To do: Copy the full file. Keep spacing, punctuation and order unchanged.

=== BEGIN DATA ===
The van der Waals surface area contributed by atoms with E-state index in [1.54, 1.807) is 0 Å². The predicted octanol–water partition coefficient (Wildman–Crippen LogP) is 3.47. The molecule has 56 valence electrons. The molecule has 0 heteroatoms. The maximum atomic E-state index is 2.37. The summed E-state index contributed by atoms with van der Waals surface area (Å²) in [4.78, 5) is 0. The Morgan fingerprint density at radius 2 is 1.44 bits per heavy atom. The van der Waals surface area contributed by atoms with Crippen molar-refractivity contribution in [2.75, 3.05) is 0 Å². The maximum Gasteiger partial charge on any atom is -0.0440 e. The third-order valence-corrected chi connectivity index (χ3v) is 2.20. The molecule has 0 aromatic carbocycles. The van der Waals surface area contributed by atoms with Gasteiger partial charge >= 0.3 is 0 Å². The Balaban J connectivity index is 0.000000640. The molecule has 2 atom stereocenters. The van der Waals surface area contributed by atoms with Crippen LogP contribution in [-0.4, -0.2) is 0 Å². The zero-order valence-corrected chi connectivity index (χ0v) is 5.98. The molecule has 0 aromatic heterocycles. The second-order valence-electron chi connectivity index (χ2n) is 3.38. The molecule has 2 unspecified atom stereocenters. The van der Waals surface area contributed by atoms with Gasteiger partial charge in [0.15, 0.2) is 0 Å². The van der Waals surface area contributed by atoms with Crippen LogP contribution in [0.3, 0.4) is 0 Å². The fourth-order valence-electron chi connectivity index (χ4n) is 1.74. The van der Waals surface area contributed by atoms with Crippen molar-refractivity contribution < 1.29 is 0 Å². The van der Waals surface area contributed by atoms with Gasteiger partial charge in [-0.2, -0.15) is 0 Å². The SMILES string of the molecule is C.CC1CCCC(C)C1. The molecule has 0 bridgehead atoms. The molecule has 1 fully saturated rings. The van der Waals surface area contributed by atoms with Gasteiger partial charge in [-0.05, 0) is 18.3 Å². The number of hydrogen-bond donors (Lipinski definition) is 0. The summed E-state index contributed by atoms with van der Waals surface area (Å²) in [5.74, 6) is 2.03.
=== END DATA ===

The van der Waals surface area contributed by atoms with E-state index in [1.54, 1.807) is 0 Å². The predicted octanol–water partition coefficient (Wildman–Crippen LogP) is 3.47. The molecule has 56 valence electrons. The molecule has 0 heteroatoms. The maximum atomic E-state index is 2.37. The summed E-state index contributed by atoms with van der Waals surface area (Å²) in [4.78, 5) is 0. The Morgan fingerprint density at radius 2 is 1.44 bits per heavy atom. The van der Waals surface area contributed by atoms with Crippen molar-refractivity contribution in [2.75, 3.05) is 0 Å². The maximum Gasteiger partial charge on any atom is -0.0440 e. The third-order valence-corrected chi connectivity index (χ3v) is 2.20. The molecule has 0 aromatic carbocycles. The van der Waals surface area contributed by atoms with Gasteiger partial charge >= 0.3 is 0 Å². The Balaban J connectivity index is 0.000000640. The molecule has 2 atom stereocenters. The van der Waals surface area contributed by atoms with Crippen LogP contribution in [-0.4, -0.2) is 0 Å². The zero-order valence-corrected chi connectivity index (χ0v) is 5.98. The molecule has 0 aromatic heterocycles. The second-order valence-electron chi connectivity index (χ2n) is 3.38. The molecule has 2 unspecified atom stereocenters. The van der Waals surface area contributed by atoms with Gasteiger partial charge in [0.15, 0.2) is 0 Å². The van der Waals surface area contributed by atoms with Crippen LogP contribution in [0.3, 0.4) is 0 Å². The fourth-order valence-electron chi connectivity index (χ4n) is 1.74. The van der Waals surface area contributed by atoms with Crippen molar-refractivity contribution < 1.29 is 0 Å². The van der Waals surface area contributed by atoms with Gasteiger partial charge in [-0.2, -0.15) is 0 Å². The SMILES string of the molecule is C.CC1CCCC(C)C1. The molecule has 0 bridgehead atoms. The molecule has 1 fully saturated rings. The van der Waals surface area contributed by atoms with Gasteiger partial charge in [-0.05, 0) is 18.3 Å². The number of hydrogen-bond donors (Lipinski definition) is 0. The summed E-state index contributed by atoms with van der Waals surface area (Å²) in [5.74, 6) is 2.03.